Article 1. All human beings are born free and equal in dignity and rights. They are endowed with reason and conscience and should act towards one another in a spirit of brotherhood.
While this is the general idea it is a true rarity to find a nation where there is cohesive peace and “the spirit of brotherhood.” According to the Insider Monkey, there are 11 top countries when it comes to upholding Human Rights including: Slovenia, New Zealand, Iceland, Denmark, Finland, Sweden, Luxembourg, Belgium, Canada, San Marino and Norway as the number one.
Article 2. Everyone is entitled to all the rights and freedoms set forth in this Declaration, without distinction of any kind, such as race, colour, sex, language, religion, political or other opinion, national or social origin, property, birth or other status. Furthermore, no distinction shall be made on the basis of the political, jurisdictional or international status of the country or territory to which a person belongs, whether it be independent, trust, non-self-governing or under any other limitation of sovereignty.
The Declaration is enforced in several key ways. The first is the Committee on Economic, Social and Cultural Rights which monitors how states abide by and fulfill their individual duties under the Declaration. Further, the Office of the United Nations High Commissioner, the Human Rights Council, the Committee on the Elimination of Discrimination against Women and the Committee on the Rights of the Child are all entities that have been established to enforce the document and to carry out its mission.
Article 3. Everyone has the right to life, liberty and security of person.
What is life, liberty and security of person? Claiming Human Rights explains that life is something that is inherent, that it cannot be taken by someone, and only in response to the highest criminal act can someone receive the death penalty.
Article 4. No one shall be held in slavery or servitude; slavery and the slave trade shall be prohibited in all their forms.
Slavery and servitude still exists - despite it being illegal in every country in the world. Slavery may no longer look like it once was. In today’s world, slavery exists as forced labour, child slavery, marital and sex slavery and more. Today, due to population growth as well as extreme corruption and crime, there are more slaves in the world today than ever before. According to the Global Slavery Index there were an estimated 45.8 million people throughout 167 countries bound to some form of modern slavery in 2016.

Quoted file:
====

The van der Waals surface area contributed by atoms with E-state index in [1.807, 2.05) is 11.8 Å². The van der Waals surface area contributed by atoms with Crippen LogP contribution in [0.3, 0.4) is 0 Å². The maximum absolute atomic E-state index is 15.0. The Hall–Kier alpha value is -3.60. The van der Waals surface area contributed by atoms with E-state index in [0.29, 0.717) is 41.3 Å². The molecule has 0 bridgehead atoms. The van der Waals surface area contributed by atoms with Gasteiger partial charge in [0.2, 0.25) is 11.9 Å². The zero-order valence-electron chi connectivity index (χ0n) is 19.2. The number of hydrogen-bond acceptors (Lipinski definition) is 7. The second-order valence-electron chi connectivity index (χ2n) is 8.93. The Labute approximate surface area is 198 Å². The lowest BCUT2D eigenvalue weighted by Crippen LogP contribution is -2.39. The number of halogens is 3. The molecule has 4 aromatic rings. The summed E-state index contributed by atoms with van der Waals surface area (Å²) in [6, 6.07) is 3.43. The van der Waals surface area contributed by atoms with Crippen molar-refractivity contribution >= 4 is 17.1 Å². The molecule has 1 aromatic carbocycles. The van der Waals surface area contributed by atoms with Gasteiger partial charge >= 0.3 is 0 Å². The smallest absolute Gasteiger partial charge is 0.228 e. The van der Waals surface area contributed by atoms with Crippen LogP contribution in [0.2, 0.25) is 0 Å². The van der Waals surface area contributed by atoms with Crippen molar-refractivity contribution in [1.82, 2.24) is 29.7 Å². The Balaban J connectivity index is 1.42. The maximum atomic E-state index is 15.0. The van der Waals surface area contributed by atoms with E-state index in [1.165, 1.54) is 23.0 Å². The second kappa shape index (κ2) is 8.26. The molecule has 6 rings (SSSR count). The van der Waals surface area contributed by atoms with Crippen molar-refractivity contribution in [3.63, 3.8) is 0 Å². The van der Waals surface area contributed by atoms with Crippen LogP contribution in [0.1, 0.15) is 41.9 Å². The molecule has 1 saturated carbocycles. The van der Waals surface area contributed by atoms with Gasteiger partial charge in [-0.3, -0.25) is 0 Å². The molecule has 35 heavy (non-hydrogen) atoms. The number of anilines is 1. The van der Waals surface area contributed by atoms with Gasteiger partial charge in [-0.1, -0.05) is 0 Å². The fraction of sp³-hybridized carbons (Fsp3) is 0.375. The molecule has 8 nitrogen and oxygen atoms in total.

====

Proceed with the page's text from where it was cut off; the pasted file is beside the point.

Article 5. No one shall be subjected to torture or to cruel, inhuman or degrading treatment or punishment.
These past couple years there have been an extreme rise in conflicts - from the refugee crises to terrorism, from gun shootings to continuous internal conflict in unstable states. According to Foreign Policy, as of 2017 the top conflicts concerning human rights are: Syria and Iraq, Turkey, Yemen, Lake Chad, Democratic Republic of Congo, South Sudan, Afghanistan, Myanmar, Ukraine, and Mexico. In each of these cases there are people who are raped, civilians who are hurt and then killed, and parties tortured. Check out this insightful article below to better understand the happenings of 2017 and just how dire the situations are.
Article 6. Everyone has the right to recognition everywhere as a person before the law.
First and foremost, people are seen as people and ones with emotions, needs and desires. Across the world, there are people who are advocating on behalf of their fellow citizens in order to create a better world. Some of the best human rights advocates and advocates for change are Human Rights Watch, International Amnesty and Refugees International, among many more. To donate to any of these or to another NGO that is fighting to make a difference, follow this link: https://www.fundsforngos.org/featured-articles/worlds-top-ten-human-rights-organisations/
This was just a brief introduction to the Universal Declaration of Human Rights. To see the additional 24 articles, visit: